Why I'm Making Videos of My 'Good' and 'Bad' Days With ME/CFS
When I started blogging I wanted to share what it meant (and took!) for me to be happy as I struggled with anxiety and fatigue. At the time, anxiety had been more of an issue for me but recently my fatigue has returned and has become more of an challenge again.
While it’s nowhere as bad as it once was or as bad as others experience, it has become something I’m more aware of on a day-to-day basis again. When I was first affected by ME (myalgic encephalomyelitis), around 10 years ago, I was unable to share my experience with others. Mainly because I didn’t have the energy (at that time, even getting dressed or making it downstairs to my kitchen was a big achievement for the day) but also because I didn’t actually understand what was happening to me.
I still don’t really understand it but one thing that has changed is I can now more clearly recognize the effects it has on me and the differences between me on a normal day and me on a bad day. I know I’m very lucky I can make that distinction now and that for so many others out there a bad day and a normal day are still one and the same.
A few weeks ago it was my friend’s hen party: a day out in town with afternoon tea, a craft workshop and tapas. This was my kind of day and I wanted so much to be part of my friend’s special day. However, my fatigue had other plans – plans mainly involving me in my jammies, fast asleep for the whole day. I remember sitting in my yellow chair that morning just as I was about to get ready and knowing it was a bad one, knowing it was going to be a real struggle and trying to ignore that voice in my head telling me I really wasn’t going to make it. My phone was sitting next to me and I decided to record myself.
I wasn’t sure if I’d share it with anyone but wanted to capture what it was like for me in that moment. The moment when the real me was temporarily gone and the fatigued version of me had appeared. I have to admit, I’m really not at my best in these videos. I don’t mean that I have no make-up, my hair is all over the shop and I am in my jammies. I really don’t care about that stuff. What I mean is that I mess up my sentences, I don’t use the right words at times and I’m not entirely sure I make a lot of sense. I also laugh a little now when I watch my first video from that morning. Who was I kidding that I was going to try and go? It took so much effort to get up those stairs and go for a shower – there was no way I was going out for the day. Ah well, bless me for trying I guess!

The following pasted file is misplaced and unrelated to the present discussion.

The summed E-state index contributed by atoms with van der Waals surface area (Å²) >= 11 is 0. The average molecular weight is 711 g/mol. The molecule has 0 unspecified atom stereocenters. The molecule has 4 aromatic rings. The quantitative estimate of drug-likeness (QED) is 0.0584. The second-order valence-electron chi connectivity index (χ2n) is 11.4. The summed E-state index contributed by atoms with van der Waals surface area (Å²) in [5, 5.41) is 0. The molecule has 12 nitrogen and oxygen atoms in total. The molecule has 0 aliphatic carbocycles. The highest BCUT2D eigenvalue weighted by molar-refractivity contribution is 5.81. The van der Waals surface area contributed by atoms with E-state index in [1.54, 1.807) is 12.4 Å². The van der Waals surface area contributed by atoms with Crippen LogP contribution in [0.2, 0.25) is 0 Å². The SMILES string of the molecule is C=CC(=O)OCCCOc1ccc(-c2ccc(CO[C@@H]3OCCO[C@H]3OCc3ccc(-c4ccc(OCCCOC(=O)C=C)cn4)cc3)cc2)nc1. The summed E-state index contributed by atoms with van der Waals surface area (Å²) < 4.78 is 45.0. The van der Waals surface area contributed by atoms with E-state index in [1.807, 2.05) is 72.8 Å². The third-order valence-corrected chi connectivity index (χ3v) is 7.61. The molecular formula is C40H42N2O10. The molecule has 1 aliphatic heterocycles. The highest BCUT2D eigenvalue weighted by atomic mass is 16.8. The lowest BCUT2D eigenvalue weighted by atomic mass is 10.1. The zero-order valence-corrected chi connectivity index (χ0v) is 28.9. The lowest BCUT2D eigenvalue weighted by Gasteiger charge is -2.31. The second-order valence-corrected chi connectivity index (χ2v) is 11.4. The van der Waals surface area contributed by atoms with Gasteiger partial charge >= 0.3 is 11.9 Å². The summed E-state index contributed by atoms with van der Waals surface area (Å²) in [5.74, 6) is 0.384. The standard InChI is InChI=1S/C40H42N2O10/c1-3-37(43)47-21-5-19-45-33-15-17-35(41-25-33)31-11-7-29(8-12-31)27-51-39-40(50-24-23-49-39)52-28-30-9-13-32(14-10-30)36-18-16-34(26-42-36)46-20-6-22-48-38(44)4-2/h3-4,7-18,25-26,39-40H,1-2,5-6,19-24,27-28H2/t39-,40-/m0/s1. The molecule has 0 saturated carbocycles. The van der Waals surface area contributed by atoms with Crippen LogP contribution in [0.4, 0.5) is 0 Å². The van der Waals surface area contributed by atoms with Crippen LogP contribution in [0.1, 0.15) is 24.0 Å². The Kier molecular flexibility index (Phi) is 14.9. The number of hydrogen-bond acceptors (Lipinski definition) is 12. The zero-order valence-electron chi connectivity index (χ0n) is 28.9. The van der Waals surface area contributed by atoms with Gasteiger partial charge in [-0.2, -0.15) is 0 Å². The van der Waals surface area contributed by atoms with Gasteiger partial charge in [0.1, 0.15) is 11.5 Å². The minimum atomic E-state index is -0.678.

So why am I sharing them? Well, along with the first video, filmed tonight to show you some sort of comparison, I thought it would be interesting to see the difference ME can make to me and what it can be like when I have to miss out on things in my life. I notice a few things immediately. My breathing, you can hear me struggle at times, that’s me shallow breathing. I stumble through sentences (it can be hard to focus and think clearly when you are that exhausted), I’m clearly emotional, I speak much slower and you can see in my eyes I’m just running on empty.
There’s a wonderful movement I’ve recently become aware of called #MillionsMissing, named after the 20+ million people around the world (21,000 in Scotland) who are missing from their own lives because of ME. I know I am incredibly lucky compared to many others out there, so I feel if I have the opportunity and energy to speak up, share my own experience and give people even a small insight into this confusing and misunderstood issue when so many others just can’t, then I really should be big and brave and tell my story.
So, here goes, here are my videos, alongside an incredible video from #MillionsMissing which will show you how this affects others. I hope they help you understand a little more. It’s certainly been an interesting exercise for me.
Love, as always, Barnet x
Me on a good day:
Determined to make it to my friend’s hen party:
30 minutes later (not going to make it to the party):
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